Software Carpentry's mission is to help scientists and engineers become more productive by teaching them basic lab skills for computing like program design, version control, data management, and task automation. This two-day hands-on bootcamp will cover basic concepts and tools; participants will be encouraged to help one another and to apply what they have learned to their own research problems.
Instructors: Gerard Gorman, Christian Jacobs
Who: The course is aimed at 1st year geophysicists and geologists.
Contact: Please mail firstname.lastname@example.org for more information.
|Monday||09:00||The Unix shell - part I|
|14:00||The Unix Shell - part II|
|Tuesday||09:00||Version control with Git - part I|
|14:00||Version control with Git - part II|
Everything you need is already installed in the computer lab, and on the ESE student linux servers - student.ese.ic.ac.uk and student2.ese.ic.ac.uk. However, if you want to install any of the software on your own computer you can find instillation instructions below. Instructions on connecting to the student servers (using XMing and PuTTY) can be found here.
When you're writing code, it's nice to have a text editor that is optimized for writing code, with features like automatic color-coding of key words. The default text editor on Mac OS X and Linux is usually set to Vim, which is not famous for being intuitive. if you accidentally find yourself stuck in it, try typing the escape key, followed by ':q!' (colon, lower-case 'q', exclamation mark), then hitting Return to return to the shell.
Bash is a commonly-used shell. Using a shell gives you more power to do more tasks more quickly with your computer.
Git is a state-of-the-art version control system. It lets you track who made changes to what when and has options for easily updating a shared or public version of your code on github.com.
Python is becoming very popular in scientific computing, and it's a great language for teaching general programming concepts due to its easy-to-read syntax. We teach with Python version 2.7, since it is still the most widely used. Installing all the scientific packages for Python individually can be a bit difficult, so we recommend an all-in-one installer.
Install Git for Windows by download and running the installer. This will provide you with both Git and Bash in the Git Bash program.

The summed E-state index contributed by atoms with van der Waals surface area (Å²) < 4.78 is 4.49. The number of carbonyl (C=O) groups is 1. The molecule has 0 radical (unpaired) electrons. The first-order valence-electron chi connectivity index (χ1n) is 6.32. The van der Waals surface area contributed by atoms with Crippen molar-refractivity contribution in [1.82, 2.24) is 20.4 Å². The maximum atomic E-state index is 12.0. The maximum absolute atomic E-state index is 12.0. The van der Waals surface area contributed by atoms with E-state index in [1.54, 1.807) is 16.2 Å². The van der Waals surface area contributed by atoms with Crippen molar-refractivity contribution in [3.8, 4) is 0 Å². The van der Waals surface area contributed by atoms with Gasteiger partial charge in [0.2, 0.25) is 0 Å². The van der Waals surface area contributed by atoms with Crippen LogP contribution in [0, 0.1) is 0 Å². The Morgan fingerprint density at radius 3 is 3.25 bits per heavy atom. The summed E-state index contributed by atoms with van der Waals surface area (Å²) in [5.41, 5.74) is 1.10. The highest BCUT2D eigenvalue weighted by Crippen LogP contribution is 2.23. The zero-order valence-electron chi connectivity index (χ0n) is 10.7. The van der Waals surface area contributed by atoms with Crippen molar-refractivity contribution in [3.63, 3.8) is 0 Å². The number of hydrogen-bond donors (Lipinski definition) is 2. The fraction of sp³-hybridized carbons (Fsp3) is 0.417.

This installer requires an active internet connection
After installing Python and Git Bash:
Notepad++ is a popular free code editor for Windows. Be aware that you must add its installation directory to your system path in order to launch it from the command line (or have other tools like Git launch it for you). Please ask your instructor to help you do this.
The default shell in all versions of Mac OS X is bash,
so no need to install anything. You access bash from
the Terminal (found
/Applications/Utilities). You may want
to keep Terminal in your dock for this workshop.
Install Git for Mac by downloading and running the installer. For older versions of OS X (10.5-10.7) use the most recent available installer available here. Use the Leopard installer for 10.5 and the Snow Leopard installer for 10.6-10.7.
The default shell is usually
but if your machine is set up differently
you can run it by opening a terminal and typing
There is no need to install anything.
If Git is not already available on your machine you can try
to install it via your distro's package manager
Kate is one option for Linux users.
In a pinch, you can use
which should be pre-installed.
We recommend the all-in-one scientific Python installer Anaconda. (Installation requires using the shell and if you aren't comfortable doing the installation yourself just download the installer and we'll help you at the boot camp.)
bash Anaconda-and then press tab. The name of the file you just downloaded should appear.
yesand press enter to approve the license. Press enter to approve the default location for the files. Type
yesand press enter to prepend Anaconda to your
PATH(this makes the Anaconda distribution the default Python).
Some instructors prefer to have learners use a virtual machine (VM) rather than install software on their own computers. If your instructors have chosen to do this, please: